If you’ve noticed, the chances of rain and spotty storms have been with us each day throughout the week and into the 4th of July. When you see these percentages, it only tells a small part of the storm story. Yet on an 8day forecast, that is what we have given the time constraints of television weather. Its those “20%s or 40%s” that don’t sit well with us. Why? We want something definitive. Our human psychology demands it.
We generally hate probabilities in life…especially in weather forecasts. The weather affects all aspects of our lives. We get a bit sensitive about the weather. But for our minds to grasp probabilities with the weather, we need to be able to handle multiple possible outcomes at once. Weather has many, many outcomes over a large area due to the changing initial conditions. Typically, our brains work much better with a theme that is linear—beginning, middle and an end. We crave “black and white” scenarios. We want to know if it will rain or not. We love a good weather narrative, a story, versus something that is data driven. Science can explain why it will rain. We just don’t like it. We become conflicted and push the science aside and dismiss it. Its how our human nature has developed over the generations; our subconscious psyche at work.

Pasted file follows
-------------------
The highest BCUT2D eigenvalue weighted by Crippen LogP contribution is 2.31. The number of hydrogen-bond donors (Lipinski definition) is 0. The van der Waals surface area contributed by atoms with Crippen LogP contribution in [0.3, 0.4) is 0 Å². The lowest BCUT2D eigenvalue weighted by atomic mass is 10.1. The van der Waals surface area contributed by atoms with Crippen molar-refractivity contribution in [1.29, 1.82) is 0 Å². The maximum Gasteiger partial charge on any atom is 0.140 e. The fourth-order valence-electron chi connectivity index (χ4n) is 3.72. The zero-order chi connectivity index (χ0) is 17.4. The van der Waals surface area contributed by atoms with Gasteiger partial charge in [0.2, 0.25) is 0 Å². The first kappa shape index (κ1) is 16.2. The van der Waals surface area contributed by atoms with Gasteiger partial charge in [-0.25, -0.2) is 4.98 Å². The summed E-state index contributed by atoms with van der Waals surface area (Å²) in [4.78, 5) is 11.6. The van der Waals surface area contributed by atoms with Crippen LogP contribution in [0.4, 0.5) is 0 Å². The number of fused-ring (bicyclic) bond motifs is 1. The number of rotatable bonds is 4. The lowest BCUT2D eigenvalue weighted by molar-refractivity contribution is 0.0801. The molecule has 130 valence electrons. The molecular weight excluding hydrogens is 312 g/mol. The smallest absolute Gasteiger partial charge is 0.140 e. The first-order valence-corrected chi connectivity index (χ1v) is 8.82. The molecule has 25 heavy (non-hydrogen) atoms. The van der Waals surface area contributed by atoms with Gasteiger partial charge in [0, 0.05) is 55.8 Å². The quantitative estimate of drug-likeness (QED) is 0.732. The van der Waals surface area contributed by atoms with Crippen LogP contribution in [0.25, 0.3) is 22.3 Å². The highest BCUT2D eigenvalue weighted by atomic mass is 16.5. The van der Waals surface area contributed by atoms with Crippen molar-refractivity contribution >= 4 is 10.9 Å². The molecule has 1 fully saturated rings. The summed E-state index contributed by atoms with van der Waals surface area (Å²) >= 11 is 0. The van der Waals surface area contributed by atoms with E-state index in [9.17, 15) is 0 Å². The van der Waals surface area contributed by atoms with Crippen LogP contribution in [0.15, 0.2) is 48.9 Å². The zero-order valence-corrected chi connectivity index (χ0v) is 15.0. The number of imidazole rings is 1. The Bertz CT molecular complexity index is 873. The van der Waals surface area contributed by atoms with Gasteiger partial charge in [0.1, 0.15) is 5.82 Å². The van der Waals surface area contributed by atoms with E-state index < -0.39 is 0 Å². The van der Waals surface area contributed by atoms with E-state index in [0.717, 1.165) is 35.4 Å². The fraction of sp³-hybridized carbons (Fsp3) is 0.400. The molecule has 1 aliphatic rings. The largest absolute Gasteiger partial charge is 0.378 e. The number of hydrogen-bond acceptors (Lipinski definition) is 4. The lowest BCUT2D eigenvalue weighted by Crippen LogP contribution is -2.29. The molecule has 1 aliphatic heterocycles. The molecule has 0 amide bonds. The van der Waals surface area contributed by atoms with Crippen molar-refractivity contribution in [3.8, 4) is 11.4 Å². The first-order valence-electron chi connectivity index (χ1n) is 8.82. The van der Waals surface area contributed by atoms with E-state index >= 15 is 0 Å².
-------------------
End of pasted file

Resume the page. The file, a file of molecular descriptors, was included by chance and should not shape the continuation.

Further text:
In an effort to preemptively quell this subconscious reaction somewhat, I try to explain the multiple variables that go into a forecast for the many locations around the viewing area which will be affected. For most, it goes in one ear and out the other. My attempt at explaining the nuances of weather and the atmosphere just reinforces the nebulous elements of the forecast I’m trying to smooth over. Ugh!
Human nature is a powerful force! Our minds don’t easily recognize the probability elements and instead, we favor a story that fits our biases. If it doesn’t rain over their house when the probability is 90% chance of rain, the forecaster is wrong. Even if the rest of the area was hit with a good downpour. Was the forecast right? YES. Was it wrong? YES…in the eyes of the view who cancelled an outdoor party due to the prospects of rain.
Here is the bottom line: We find elements of the story that fit our preconceived notions about the subject (in this case the weather here in Ohio) and hold onto them even if data/science says otherwise. So remember the psychology when you hear a weather forecast. The science always works. Its never as straight forward as we’d like it to be.